Note the use of ">ANY". IN will only do equality comparisons.

- Gus "GSquared", RSVP, OODA, MAP, NMVP, FAQ, SAT, SQL, DNA, RNA, UOI, IOU, AM, PM, AD, BC, BCE, USA, UN, CF, ROFL, LOL, ETC
Property of The Thread

"Nobody knows the age of the human race, but everyone agrees it's old enough to know better." - Anon
Hugo Kornelis
Hugo Kornelis
SSCoach
SSCoach (19K reputation)SSCoach (19K reputation)SSCoach (19K reputation)SSCoach (19K reputation)SSCoach (19K reputation)SSCoach (19K reputation)SSCoach (19K reputation)SSCoach (19K reputation)

Group: General Forum Members
Points: 19229 Visits: 12426
KWymore (3/21/2012)
Are there any instances where you could not perform the same logic using IN instead of ANY?

Yes, as GSquared already shows.
However, there are (as far as I know) no cases where an ANY or SOME could not be replaced by an equivalent EXISTS subquery.


Hugo Kornelis, SQL Server MVP
Visit my SQL Server blog: http://sqlblog.com/blogs/hugo_kornelis
Gobikannan
Gobikannan
SSCrazy
SSCrazy (2.3K reputation)SSCrazy (2.3K reputation)SSCrazy (2.3K reputation)SSCrazy (2.3K reputation)SSCrazy (2.3K reputation)SSCrazy (2.3K reputation)SSCrazy (2.3K reputation)SSCrazy (2.3K reputation)

Group: General Forum Members
Points: 2304 Visits: 614
Nice question.

-----------------
Gobikannan
GSquared
GSquared
SSC Guru
SSC Guru (60K reputation)SSC Guru (60K reputation)SSC Guru (60K reputation)SSC Guru (60K reputation)SSC Guru (60K reputation)SSC Guru (60K reputation)SSC Guru (60K reputation)SSC Guru (60K reputation)

Group: General Forum Members
Points: 60347 Visits: 9730
Hugo Kornelis (3/21/2012)
KWymore (3/21/2012)
Are there any instances where you could not perform the same logic using IN instead of ANY?

Yes, as GSquared already shows.
However, there are (as far as I know) no cases where an ANY or SOME could not be replaced by an equivalent EXISTS subquery.


There are always alternatives to any particular query syntax. These options (Any/Some/All) can make a query significantly more readable than some complex Exists subqueries, in the right cases.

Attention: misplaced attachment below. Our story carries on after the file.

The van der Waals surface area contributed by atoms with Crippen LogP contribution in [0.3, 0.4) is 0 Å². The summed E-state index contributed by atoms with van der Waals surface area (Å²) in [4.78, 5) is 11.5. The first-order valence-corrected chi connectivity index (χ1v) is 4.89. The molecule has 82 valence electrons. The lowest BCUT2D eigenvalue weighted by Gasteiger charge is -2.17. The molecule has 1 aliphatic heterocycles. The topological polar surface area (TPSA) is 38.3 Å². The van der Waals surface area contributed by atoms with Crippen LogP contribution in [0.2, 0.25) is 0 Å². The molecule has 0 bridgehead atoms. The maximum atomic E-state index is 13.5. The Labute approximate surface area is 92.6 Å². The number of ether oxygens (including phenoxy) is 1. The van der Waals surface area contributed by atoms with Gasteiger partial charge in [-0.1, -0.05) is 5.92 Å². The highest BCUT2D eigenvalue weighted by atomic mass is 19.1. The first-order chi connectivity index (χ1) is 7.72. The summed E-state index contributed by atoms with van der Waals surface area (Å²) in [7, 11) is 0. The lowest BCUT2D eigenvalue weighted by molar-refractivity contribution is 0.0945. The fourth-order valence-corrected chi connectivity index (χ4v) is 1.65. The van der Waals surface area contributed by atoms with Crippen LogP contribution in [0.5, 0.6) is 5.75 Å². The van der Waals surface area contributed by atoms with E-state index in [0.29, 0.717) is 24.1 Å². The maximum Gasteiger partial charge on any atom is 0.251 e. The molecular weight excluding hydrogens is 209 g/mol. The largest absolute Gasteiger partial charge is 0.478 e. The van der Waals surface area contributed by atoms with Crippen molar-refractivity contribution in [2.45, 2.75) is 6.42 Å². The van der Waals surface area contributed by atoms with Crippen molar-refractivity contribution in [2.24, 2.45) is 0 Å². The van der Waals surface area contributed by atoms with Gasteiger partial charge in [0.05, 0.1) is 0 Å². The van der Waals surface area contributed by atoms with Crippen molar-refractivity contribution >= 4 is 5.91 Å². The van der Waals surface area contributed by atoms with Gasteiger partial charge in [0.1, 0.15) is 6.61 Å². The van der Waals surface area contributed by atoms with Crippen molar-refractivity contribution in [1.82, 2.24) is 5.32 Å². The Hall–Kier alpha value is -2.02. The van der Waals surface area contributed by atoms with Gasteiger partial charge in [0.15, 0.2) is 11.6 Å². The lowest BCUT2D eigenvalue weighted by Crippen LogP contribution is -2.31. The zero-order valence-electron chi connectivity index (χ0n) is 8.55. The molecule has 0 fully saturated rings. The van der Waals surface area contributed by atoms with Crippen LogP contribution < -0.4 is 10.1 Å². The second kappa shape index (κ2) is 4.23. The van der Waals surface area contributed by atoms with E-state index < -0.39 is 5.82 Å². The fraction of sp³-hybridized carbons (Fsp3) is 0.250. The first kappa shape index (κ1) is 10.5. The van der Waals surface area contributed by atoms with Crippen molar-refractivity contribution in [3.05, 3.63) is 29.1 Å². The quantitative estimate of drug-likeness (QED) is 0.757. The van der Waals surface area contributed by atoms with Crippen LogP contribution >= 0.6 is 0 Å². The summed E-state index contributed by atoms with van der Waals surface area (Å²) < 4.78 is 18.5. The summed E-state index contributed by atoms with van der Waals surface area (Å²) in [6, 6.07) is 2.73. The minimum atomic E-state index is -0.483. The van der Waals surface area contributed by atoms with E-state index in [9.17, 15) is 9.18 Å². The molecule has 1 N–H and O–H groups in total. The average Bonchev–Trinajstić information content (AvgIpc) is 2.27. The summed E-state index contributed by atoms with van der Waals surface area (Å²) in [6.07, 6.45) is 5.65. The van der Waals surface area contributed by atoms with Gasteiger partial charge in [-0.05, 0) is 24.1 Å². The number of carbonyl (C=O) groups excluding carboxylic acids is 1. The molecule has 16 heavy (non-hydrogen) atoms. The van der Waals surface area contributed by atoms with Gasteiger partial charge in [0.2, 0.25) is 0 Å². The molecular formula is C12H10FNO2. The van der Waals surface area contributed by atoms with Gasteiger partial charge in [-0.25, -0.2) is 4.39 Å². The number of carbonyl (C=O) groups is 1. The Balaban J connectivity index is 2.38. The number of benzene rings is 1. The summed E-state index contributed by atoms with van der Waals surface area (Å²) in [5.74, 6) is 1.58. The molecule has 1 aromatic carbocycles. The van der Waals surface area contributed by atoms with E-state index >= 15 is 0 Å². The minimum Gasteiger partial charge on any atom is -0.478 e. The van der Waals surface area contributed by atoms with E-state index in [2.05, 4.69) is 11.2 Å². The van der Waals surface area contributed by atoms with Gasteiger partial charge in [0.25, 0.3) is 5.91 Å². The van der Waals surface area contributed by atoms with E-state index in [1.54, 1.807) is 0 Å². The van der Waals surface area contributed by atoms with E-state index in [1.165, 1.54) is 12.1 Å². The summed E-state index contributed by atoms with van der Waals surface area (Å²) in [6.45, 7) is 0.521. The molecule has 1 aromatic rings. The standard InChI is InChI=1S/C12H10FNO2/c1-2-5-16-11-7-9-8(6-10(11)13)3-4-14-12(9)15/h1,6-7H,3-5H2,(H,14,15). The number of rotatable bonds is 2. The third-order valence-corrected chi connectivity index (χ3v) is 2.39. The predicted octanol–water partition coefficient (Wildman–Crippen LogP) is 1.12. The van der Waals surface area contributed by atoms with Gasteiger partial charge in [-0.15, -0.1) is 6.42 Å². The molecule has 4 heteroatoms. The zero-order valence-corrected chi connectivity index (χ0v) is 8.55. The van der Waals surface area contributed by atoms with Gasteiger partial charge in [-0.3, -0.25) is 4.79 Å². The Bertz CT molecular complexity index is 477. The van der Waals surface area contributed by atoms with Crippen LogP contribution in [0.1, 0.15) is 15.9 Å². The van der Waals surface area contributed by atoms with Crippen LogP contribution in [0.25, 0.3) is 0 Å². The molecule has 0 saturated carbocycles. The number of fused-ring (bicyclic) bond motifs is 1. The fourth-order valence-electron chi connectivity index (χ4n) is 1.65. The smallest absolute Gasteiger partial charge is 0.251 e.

I haven't tested them for performance, nor have I used them with any frequency, so can't speak to that point, but a QotD that highlights a less-known feature for possible use, is perfectly valid.

- Gus "GSquared", RSVP, OODA, MAP, NMVP, FAQ, SAT, SQL, DNA, RNA, UOI, IOU, AM, PM, AD, BC, BCE, USA, UN, CF, ROFL, LOL, ETC
Property of The Thread

"Nobody knows the age of the human race, but everyone agrees it's old enough to know better." - Anon
Ken Wymore
Ken Wymore
SSCertifiable
SSCertifiable (6.7K reputation)SSCertifiable (6.7K reputation)SSCertifiable (6.7K reputation)SSCertifiable (6.7K reputation)SSCertifiable (6.7K reputation)SSCertifiable (6.7K reputation)SSCertifiable (6.7K reputation)SSCertifiable (6.7K reputation)

Group: General Forum Members
Points: 6677 Visits: 2399
GSquared (3/21/2012)
Hugo Kornelis (3/21/2012)
KWymore (3/21/2012)
Are there any instances where you could not perform the same logic using IN instead of ANY?

Yes, as GSquared already shows.
However, there are (as far as I know) no cases where an ANY or SOME could not be replaced by an equivalent EXISTS subquery.


There are always alternatives to any particular query syntax. These options (Any/Some/All) can make a query significantly more readable than some complex Exists subqueries, in the right cases.

I haven't tested them for performance, nor have I used them with any frequency, so can't speak to that point, but a QotD that highlights a less-known feature for possible use, is perfectly valid.


I would end up using Exists/Not Exists for these scenarios. However, I do see your point on readability as I have written some fairly complex, ugly Exists statements before. I will have to keep ANY/ALL in mind then for these scenarios.
Go


Permissions

You can't post new topics.
You can't post topic replies.
You can't post new polls.
You can't post replies to polls.
You can't edit your own topics.
You can't delete your own topics.
You can't edit other topics.
You can't delete other topics.
You can't edit your own posts.
You can't edit other posts.
You can't delete your own posts.
You can't delete other posts.
You can't post events.
You can't edit your own events.
You can't edit other events.
You can't delete your own events.
You can't delete other events.
You can't send private messages.
You can't send emails.
You can read topics.
You can't vote in polls.
You can't upload attachments.
You can download attachments.
You can't post HTML code.
You can't edit HTML code.
You can't post IFCode.
You can't post JavaScript.
You can post emoticons.
You can't post or upload images.

Select a forum

































































































































































SQLServerCentral


Search